The Women to Watch: No. 15, Montecito Bank's Janet Garufis
Janet Garufis, Chairman and CEO, Montecito Bank & Trust
It’s been a whirlwind year for Janet Garufis, chairman and CEO of Montecito Bank & Trust in Santa Barbara, Calif.
First she has been working to make the most of her one-year term as president of the national Community Depository Institutions Advisory Council for the Federal Reserve. She feels a sense of responsibility to visit as many bankers in the central coast area of California as she can to gather information about actionable items to pass along to the Fed Governors.
This is vitally important, Garufis said. Though many in the industry complain about regulatory burden, Garufis said regulators are listening and taking concerns from bankers seriously.
“The council has given community bankers a real seat at the table,” Garufis said. “We haven’t always had that. I think the Federal Reserve and other agencies are beginning to understand that community banking as an industry has an impact and makes a difference.”
But Garufis acknowledges that the pace of change can be painfully slow.
“The Fed always asks us questions about, ‘What do you need us to do for you?’ ” she added. “Things don’t move swiftly. But they did say, ‘We hear you.’ ”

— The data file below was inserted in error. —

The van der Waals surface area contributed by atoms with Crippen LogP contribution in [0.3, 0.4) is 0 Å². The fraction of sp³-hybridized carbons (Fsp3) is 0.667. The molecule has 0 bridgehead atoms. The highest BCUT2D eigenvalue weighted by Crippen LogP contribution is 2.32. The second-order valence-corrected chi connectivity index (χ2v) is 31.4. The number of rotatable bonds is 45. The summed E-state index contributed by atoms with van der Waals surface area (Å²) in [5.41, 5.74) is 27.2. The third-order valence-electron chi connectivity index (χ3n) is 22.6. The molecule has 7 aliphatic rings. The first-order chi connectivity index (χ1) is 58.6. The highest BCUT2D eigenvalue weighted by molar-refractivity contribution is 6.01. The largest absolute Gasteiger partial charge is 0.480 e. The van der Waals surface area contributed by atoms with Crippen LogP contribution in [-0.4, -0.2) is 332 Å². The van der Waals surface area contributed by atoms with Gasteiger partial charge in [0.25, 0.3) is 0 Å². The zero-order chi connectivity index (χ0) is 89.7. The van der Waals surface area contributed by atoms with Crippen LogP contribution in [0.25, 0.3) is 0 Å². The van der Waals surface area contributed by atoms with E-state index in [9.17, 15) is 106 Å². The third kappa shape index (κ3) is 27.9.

Garufis became involved in her local advisory council for the 12th district in 2014 after a Fed relationship manager stopped by her bank. After a chat, the woman said she thought Garufis would be great for the Fed bank’s local council. After her first meeting, Garufis was asked to serve as chairman of the body.
“This has given me a great deal of respect for the task at hand and the work that the Fed does for us,” Garufis said.
Garufis has faced challenges at her own bank this year. In April, she added the title of chairman after Montecito’s beloved founder, Michael Towbes, decided to step down due to an illness. He passed away a few weeks later.
She realized during that time the bank’s employees would look to her for leadership. Garufis met with every department toward the end of Towbes’ illness to let them know that a succession plan was in place. Employees later told Garufis that this frankness was helpful.
Now Garufis is looking to continue Towbes’ legacy.
“The bar was set really high when he was alive. No one wanted to disappoint him,” Garufis said. “Now that he isn’t here the bar feels even higher.”